11. The learned senior counsel for the assessee would submit that the adjudicating commissioner and the Tribunal has non-suited the appellants mainly on the ground that the appellants and M/s. Bajaj have neither supplied the details of final product and the landed cost of the material supplied during investigation nor in their reply to the show cause notice. It is also observed that the appellants did not produce any material/data as to actual expenses incurred on account of freight, loading, unloading charges, profit margin etc. The learned senior counsel would submit that the appellants could have supported their defence pleaded in their objections filed to the show cause notice by producing relevant documents including the certificate issued by its chartered accountant but due to unavoidable and unforeseen circumstances, they could not produce the same. It is submitted that this lapse should not be put against the appellants and non-suit them only on this ground. In support of his submission, he would draw our attention to the Certificate issued by the Chartered Accountant in respect of valuation of normal price of Magneto Assemblies manufactured and sold by M/s. Aurangabad EL to M/s Bajaj in wholesale, which was in support of costing. The said Certificate issued by Mukund Mankar and Co., Chartered Accountant, points out freight charges incurred by M/s. Aurangabad EL for getting material from Bajaj to M/s. Aurangabad EL, as well as loading and unloading charges, consumables overheads and profit. If such payment was made, then the whole premises on which show cause notice issued pales into insignificance. The appellant had produced the Certificate along with the other papers filed before the Tribunal, may be after the appeals were heard and reserved for judgment. In the normal course, we would not have accepted either the submission of the learned senior counsel or we would have taken note of the Certificate. Keeping in view the well settled principles laid down by this Court that technicalities should not defeat rendering of complete justice to a litigant, we think it appropriate to remand the matter to the Tribunal to verify and consider whether the Certificate which is already placed on record by the appellant, would assist them in support of their defence.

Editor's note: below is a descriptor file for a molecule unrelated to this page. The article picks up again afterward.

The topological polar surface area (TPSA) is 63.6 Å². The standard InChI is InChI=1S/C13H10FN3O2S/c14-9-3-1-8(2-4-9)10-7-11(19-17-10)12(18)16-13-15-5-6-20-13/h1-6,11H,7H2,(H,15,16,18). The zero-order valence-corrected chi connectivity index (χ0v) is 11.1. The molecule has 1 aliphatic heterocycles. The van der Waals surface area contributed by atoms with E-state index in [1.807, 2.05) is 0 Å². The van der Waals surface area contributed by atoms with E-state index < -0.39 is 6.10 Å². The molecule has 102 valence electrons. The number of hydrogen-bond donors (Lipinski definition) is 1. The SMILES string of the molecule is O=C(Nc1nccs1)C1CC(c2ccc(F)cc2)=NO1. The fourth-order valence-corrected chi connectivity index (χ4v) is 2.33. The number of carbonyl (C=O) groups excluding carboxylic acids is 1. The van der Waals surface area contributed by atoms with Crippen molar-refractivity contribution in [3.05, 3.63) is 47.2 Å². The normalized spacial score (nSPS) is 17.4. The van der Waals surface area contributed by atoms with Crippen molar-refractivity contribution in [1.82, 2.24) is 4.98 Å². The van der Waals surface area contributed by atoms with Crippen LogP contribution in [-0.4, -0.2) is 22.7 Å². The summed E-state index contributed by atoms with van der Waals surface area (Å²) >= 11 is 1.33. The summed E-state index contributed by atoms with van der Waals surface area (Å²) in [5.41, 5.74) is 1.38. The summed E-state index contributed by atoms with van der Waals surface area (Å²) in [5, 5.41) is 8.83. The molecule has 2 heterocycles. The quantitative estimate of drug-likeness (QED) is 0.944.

12. In view of the above, we allow these appeals and set aside the order passed by the Tribunal and remand the matter back to the Tribunal to look into the certificate issued by Mukund Mankar and Co., Chartered Accountant and to determine if M/s. Aurangabad EL had actually incurred the freight charges, loading and unloading charges, consumable overheads profit etc. and whether in the light of this, any of the orders made by the Adjudicating Authority would stand. Since we are remanding the matter for fresh disposal, we also permit both the parties to urge such contentions which are available to them, including the submissions made before us. In the facts and circumstances of the case, parties are directed to bear their own costs.

.................................J. [ D.K. JAIN ]

.................................J. [ H.L. DATTU ]

New Delhi,

November 12, 2010.